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Sometimes, for science fiction stuff,
we would communicate about
the concept for a sound element
by making little drawings to each other.
I'd say "It has to have a fat envelope
here at the beginning, then it tapers down. "
"This part is rizzy,
this part is searing and hot. "
We would talk like that
and draw little unfinished cartoons
about the way a sound would sound.
(Anderson) Like you attempted to graph it?
(Stone) Not so much graph it as draw
a childish version of what it would look like
if you could see it in a cartoon world.
(Anderson) John is in a cartoon world.
(Stone) He very much is.
He of course has a real genius ear.
The way he bends and shapes sound
to give it personality
and character is unparalleled.
Cinematographer Don McAlpine:
Setting the traps and shooting it hand-held,
necessitated my lying on
my back for hours at a time.
There was not a half-inch of my back
without massive insect bites.
Still, he finds this sequence
the most "emotionally satisfying".
"You feel I am a hunter. "
McAlpine is an avid outdoorsman.
Here, he comments on how this might
have affected his experience on "Predator".
Working in rough exteriors
certainly didn't phase me.
I'm a professional cinematographer,
and arrogant enough to believe
I can do anything. (laughs)
I've deliberately made choices in my career
to avoid getting into a creative rut.
The Hollywood word for it is "typecast".
I did Down and Out in Beverly Hills
and got offered four dog scripts!
The camera is a manner of communicating
all manners of things: Energy, emotion.
When you put two up, you divide the magic.
If the camera's merely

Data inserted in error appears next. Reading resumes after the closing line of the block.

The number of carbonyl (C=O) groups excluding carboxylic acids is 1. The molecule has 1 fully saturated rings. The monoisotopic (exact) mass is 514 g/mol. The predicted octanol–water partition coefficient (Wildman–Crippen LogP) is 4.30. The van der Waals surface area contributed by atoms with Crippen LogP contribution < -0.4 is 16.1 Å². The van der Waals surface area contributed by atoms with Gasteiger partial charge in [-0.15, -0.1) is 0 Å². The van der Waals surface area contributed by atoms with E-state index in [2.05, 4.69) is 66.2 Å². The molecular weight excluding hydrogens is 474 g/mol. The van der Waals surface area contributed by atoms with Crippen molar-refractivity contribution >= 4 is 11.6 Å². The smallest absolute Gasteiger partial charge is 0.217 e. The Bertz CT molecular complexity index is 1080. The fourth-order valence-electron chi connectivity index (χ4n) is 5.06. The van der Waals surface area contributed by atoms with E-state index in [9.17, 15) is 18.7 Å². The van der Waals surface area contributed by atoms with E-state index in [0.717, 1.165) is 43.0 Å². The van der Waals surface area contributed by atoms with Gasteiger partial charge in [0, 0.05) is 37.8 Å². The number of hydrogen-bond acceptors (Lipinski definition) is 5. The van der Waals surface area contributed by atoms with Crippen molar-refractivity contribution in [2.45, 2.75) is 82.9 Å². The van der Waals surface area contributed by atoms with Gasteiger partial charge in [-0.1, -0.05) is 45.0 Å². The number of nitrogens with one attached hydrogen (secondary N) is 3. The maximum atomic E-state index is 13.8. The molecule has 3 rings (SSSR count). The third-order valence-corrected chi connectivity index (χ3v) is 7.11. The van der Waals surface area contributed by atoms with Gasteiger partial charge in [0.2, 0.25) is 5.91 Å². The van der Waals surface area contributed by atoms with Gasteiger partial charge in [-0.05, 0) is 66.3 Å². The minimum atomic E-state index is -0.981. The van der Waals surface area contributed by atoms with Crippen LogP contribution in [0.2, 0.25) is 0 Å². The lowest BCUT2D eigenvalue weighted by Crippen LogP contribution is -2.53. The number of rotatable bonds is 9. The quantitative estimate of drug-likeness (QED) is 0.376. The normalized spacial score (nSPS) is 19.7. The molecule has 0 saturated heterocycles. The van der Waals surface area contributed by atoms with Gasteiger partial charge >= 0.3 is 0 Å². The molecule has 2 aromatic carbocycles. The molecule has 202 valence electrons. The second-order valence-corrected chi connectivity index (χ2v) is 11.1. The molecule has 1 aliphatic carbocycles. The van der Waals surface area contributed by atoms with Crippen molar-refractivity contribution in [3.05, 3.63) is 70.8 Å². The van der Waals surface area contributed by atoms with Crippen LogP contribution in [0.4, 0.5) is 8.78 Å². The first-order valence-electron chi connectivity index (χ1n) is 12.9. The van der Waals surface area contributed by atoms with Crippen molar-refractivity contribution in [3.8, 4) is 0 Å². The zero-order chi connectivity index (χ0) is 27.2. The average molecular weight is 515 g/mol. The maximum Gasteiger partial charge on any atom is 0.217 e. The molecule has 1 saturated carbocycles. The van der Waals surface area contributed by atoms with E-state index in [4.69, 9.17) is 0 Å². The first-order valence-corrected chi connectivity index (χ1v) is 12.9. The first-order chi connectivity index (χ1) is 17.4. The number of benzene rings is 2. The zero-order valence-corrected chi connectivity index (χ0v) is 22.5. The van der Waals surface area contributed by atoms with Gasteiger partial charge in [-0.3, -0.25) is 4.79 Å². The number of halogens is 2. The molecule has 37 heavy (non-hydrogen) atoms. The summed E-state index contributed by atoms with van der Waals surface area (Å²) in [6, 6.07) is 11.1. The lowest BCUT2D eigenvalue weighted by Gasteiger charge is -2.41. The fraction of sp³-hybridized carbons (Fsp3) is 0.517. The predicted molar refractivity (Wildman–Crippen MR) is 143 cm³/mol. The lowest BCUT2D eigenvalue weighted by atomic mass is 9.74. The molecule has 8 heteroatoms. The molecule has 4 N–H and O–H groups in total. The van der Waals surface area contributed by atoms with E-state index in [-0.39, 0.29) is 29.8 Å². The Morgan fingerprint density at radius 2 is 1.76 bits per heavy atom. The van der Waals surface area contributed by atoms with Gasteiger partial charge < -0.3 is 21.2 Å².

a recording tool you can put up 20,
but if you regard it as an artist's tool,
it's best to use one.
When forced to, I use a second camera
but as peripheral to the main one.
All I'm doing is stimulating
some cells in the back of someone's eye.
My real job is making that image connect
with some thought process or emotion.
You go through a stage in your career
when you're fascinated that you can
simply record an image, like a rose.
As your career develops, you're trying
to make that rose mean something.
When McAlpine ended
his interview for this DVD,
he began a six-week excursion
in the Australian outback.
He intended to do some hunting.
Screenwriters Jim and John Thomas:
( John) In the original script, Dutch
gets back to the camp and finds the ship.
They have a battle there, in a clearing,
in plain view of all
of the trophies it's assembled.
He wounds the hunter mortally.
As it tries to get into his ship and escape,
Dutch kills it with one of its own weapons.
( Jim) That was changed for budgetary
reasons. And also for story.
From the beginning, we were influenced
fairly heavily by Heart of Darkness.
The way we visualised it,
once this team completed this mission
they'd been suckered into
and realised that the only way out
was through this trackless canyon,
they went deeper and deeper
into this jungle,
and into the nightmare
of dealing with this creature,
to the point where
you had only one person left.
In our original story, the team leader
was actually an American Indian
who had gone against his tribal upbringing.
He had become a soldier because
he gained a lot of strength through that.
It was his shield, covering up
all kinds of things in his past.
And after this near-death encounter
with the Predator, he was nearly crazy.
Actually, in his delirious dream state,
there were a couple of flashbacks
where he was remembering things
from his youth as an Indian,
being counselled on how to deal
with the Spirit and the Earth
and how to find his own strength.
Really, that was what it was about:
After all his weapons are stripped away,
this man went to the deepest parts
of himself and found a way to survive.
To Arnold's


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